Enterprise SSD market shrank in Q4 2022

Research house TrendForce has laid bare the SSD market decline in the last 2022 quarter and changes in suppliers’ market shares, with Samsung gaining and SK hynix and Micron losing.

Taiwan-based TrendForce says server OEMs, including ones from China, bought fewer SSDs in the second half of 2022. Despite a need for more SSDs for notebook computers and smartphones, this caused a market contraction in Q4. There was a 25 percent enterprise SSD price decline from Q3 to Q4 2022, and total enterprise SSD revenues in Q4 were $3.79 billion, 27.4 percent lower than in Q3.

TrendForce expects another decline to take place in the current quarter, Q1 2023. 

TrendForce SSD figures

The analyst believes Micron was the worst affected by the market contraction, with a 53.1 percent revenue drop to $308 million and a market share change from 12.6 percent in Q3 to 8.1 percent in Q4, making it the smallest supplier by revenue in the enterprise SSD market. The reason for this, apart from general market conditions, is that Micron makes more SATA enterprise SSDs than the other suppliers and shipments of its 176-layer, PCIe 4.0  product have been weaker than expected, but should rise this quarter.

Number two player SK hynix was the next worse affected, with a 40.6 percent revenue drop from Q3 to its Q4 total of $720.5 million, helping it to lose three points of market share, with a 19 percent portion. It was particularly affected by Chinese buyers purchasing less and a delay in launching new products by Solidigm, say the researchers.

Market leader Samsung saw a 16 percent revenue decline to $1.78 billion but a six-point gain in market share to 46.9 percent. TrendForce says Samsung has a technological need and a rounded product set. It is well placed for the coming PCIe 5.0 SSD market as it has already sent samples of its PCIe 5.0 products to customers for qualification.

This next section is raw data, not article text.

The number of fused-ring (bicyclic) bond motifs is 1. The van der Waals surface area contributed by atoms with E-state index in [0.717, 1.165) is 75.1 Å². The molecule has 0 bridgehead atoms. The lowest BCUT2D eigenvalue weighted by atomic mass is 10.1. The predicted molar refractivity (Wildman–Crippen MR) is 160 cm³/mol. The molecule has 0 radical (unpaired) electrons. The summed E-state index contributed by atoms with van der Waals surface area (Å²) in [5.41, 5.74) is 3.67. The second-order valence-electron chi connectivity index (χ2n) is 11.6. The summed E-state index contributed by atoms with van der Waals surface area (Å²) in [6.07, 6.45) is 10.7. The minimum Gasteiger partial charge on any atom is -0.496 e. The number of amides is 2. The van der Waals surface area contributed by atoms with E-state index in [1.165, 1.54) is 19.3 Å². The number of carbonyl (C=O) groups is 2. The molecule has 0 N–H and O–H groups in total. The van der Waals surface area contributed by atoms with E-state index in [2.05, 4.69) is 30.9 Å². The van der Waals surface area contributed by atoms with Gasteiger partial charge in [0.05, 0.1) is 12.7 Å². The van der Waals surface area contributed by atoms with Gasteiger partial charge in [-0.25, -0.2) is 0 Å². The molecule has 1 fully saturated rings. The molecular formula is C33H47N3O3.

Like Micron, it has a high bandwidth memory (HBM) product line so is well positioned for AI and HPC workloads needing faster and more memory bandwidth. The researchers think Samsung is in a stronger position compared with its competitors.

The analyst also pointed out a limitation it sees with Western Digital: “On account of its limited resources for R&D, WDC lags behind its competitors in the launching of PCIe 4.0 enterprise SSDs. Hence, there are some concerns about its ability to expand market share in the future.” Also PCIe 5.0 is coming but “WDC appears to be slightly less prepared for the arrival of PCIe 5.0. In sum, WDC will likely experience more difficulties in maintaining its market share during 2023.”

Kioxia saw the smallest loss of revenue from Q3 to Q4 2022 – 12.2 percent to $491 million. It’s the main supplier of SAS SSDs and “because SAS products have a higher unit price compared with PCIe products, Kioxia was able to somewhat limit the QoQ decline in its revenue despite the lower-than-expected order volume.” Its PCIe 4.0 SSD shipments should rise this quarter and it is marketing PCIe 5.0 product to server ODMs. We’re also told “Kioxia aims to catch up to other suppliers in the race to attain the 23X-L technology by 2024.” 

With TrendForce expecting a further enterprise SSD market decline in the current quarter, it is to be hoped that the second and third quarters will see a market recovery.